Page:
Substance intoxication

From Wikipedia, the free encyclopedia
Jump to navigation Jump to search
Substance intoxication
SpecialtyPsychiatry, narcology, addiction medicine Edit this on Wikidata

Substance intoxication is a transient condition of altered consciousness and behavior associated with recent use of a substance.[1] It is often maladaptive and impairing, but reversible.[2] If the symptoms are severe, the term "substance intoxication delirium" may be used.[3]

Substance intoxication may often accompany a substance use disorder (SUD); if persistent substance-related problems exist, SUD is the preferred diagnosis.[4]

Classification[edit]

The ICD-10 Mental and Behavioural Disorders due to psychoactive substance use shows:[5]

Contact high[edit]

The term contact high is sometimes used to describe intoxication without direct administration, either by second-hand smoke (as with cannabis), or by placebo in the presence of others who are intoxicated.

Slang terms[edit]

Slang terms include: getting high (generic), being stoned, cooked, or blazed (usually in reference to cannabis),[6] and many more specific slang terms for particular intoxicants. Alcohol intoxication is graded in intensity from buzzed, to tipsy (all the way up to drunk, hammered, smashed, wasted, destroyed, shitfaced and a number of other terms).

See also[edit]

References[edit]

  1. ^ Michael B. First; Allan Tasman (2 October 2009). Clinical Guide to the Diagnosis and Treatment of Mental Disorders. John Wiley and Sons. pp. 146–. ISBN 978-0-470-74520-5. Retrieved 27 April 2010.
  2. ^ Michael B. First; Allen Frances; Harold Alan Pincus (2004). DSM-IV-TR guidebook. American Psychiatric Pub. pp. 135–. ISBN 978-1-58562-068-5. Retrieved 27 April 2010.
  3. ^ William H. Reid; Michael G. Wise (26 August 1995). DSM-IV training guide. Psychology Press. pp. 80–. ISBN 978-0-87630-768-7. Retrieved 27 April 2010.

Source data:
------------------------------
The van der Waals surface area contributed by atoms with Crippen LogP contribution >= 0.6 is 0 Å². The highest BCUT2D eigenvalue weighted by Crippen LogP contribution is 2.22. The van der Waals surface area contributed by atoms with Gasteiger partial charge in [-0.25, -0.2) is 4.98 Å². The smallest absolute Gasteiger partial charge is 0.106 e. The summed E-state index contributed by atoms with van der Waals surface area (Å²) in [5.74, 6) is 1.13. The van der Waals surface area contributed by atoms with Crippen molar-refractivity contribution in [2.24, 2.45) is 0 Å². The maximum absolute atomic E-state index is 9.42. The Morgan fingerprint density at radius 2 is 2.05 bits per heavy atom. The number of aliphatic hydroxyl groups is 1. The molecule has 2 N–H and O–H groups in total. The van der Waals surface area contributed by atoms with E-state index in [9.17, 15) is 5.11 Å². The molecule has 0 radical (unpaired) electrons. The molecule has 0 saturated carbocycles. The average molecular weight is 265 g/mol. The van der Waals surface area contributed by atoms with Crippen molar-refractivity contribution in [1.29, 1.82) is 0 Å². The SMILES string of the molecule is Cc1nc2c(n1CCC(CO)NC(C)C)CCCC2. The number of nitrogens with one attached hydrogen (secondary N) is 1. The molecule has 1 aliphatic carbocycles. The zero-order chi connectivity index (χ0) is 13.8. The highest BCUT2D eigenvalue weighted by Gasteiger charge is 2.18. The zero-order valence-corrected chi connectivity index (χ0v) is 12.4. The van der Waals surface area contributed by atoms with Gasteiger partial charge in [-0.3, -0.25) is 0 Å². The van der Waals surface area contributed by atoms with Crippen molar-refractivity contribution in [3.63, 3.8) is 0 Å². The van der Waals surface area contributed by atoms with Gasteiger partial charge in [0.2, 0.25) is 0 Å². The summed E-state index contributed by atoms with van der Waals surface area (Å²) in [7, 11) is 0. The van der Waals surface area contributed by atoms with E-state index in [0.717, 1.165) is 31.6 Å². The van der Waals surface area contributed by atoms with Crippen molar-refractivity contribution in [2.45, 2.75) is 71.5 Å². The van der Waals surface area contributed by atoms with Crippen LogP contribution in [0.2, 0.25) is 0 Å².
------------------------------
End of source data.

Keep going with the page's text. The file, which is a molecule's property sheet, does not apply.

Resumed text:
4. ^ "Acute intoxication". World Health Organization. Retrieved 2020-01-31.
  5. ^ Drs; Sartorius, Norman; Henderson, A.S.; Strotzka, H.; Lipowski, Z.; Yu-cun, Shen; You-xin, Xu; Strömgren, E.; Glatzel, J.; Kühne, G.-E.; Misès, R.; Soldatos, C.R.; Pull, C.B.; Giel, R.; Jegede, R.; Malt, U.; Nadzharov, R.A.; Smulevitch, A.B.; Hagberg, B.; Perris, C.; Scharfetter, C.; Clare, A.; Cooper, J.E.; Corbett, J.A.; Griffith Edwards, J.; Gelder, M.; Goldberg, D.; Gossop, M.; Graham, P.; Kendell, R.E.; Marks, I.; Russell, G.; Rutter, M.; Shepherd, M.; West, D.J.; Wing, J.; Wing, L.; Neki, J.S.; Benson, F.; Cantwell, D.; Guze, S.; Helzer, J.; Holzman, P.; Kleinman, A.; Kupfer, D.J.; Mezzich, J.; Spitzer, R.; Lokar, J. "The ICD-10 Classification of Mental and Behavioural Disorders Clinical descriptions and diagnostic guidelines" (PDF). www.who.int World Health Organization. Microsoft Word. bluebook.doc. p. 65-76. Retrieved 24 June 2021 – via Microsoft Bing.
  6. ^ Johnson BD, Bardhi F, Sifaneck SJ, Dunlap E (2005). "Marijuana Argot As Subculture Threads". British Journal of Criminology. 46 (1): 46–77. doi:10.1093/bjc/azi053.CS1 maint: multiple names: authors list (link)

External links[edit]

Classification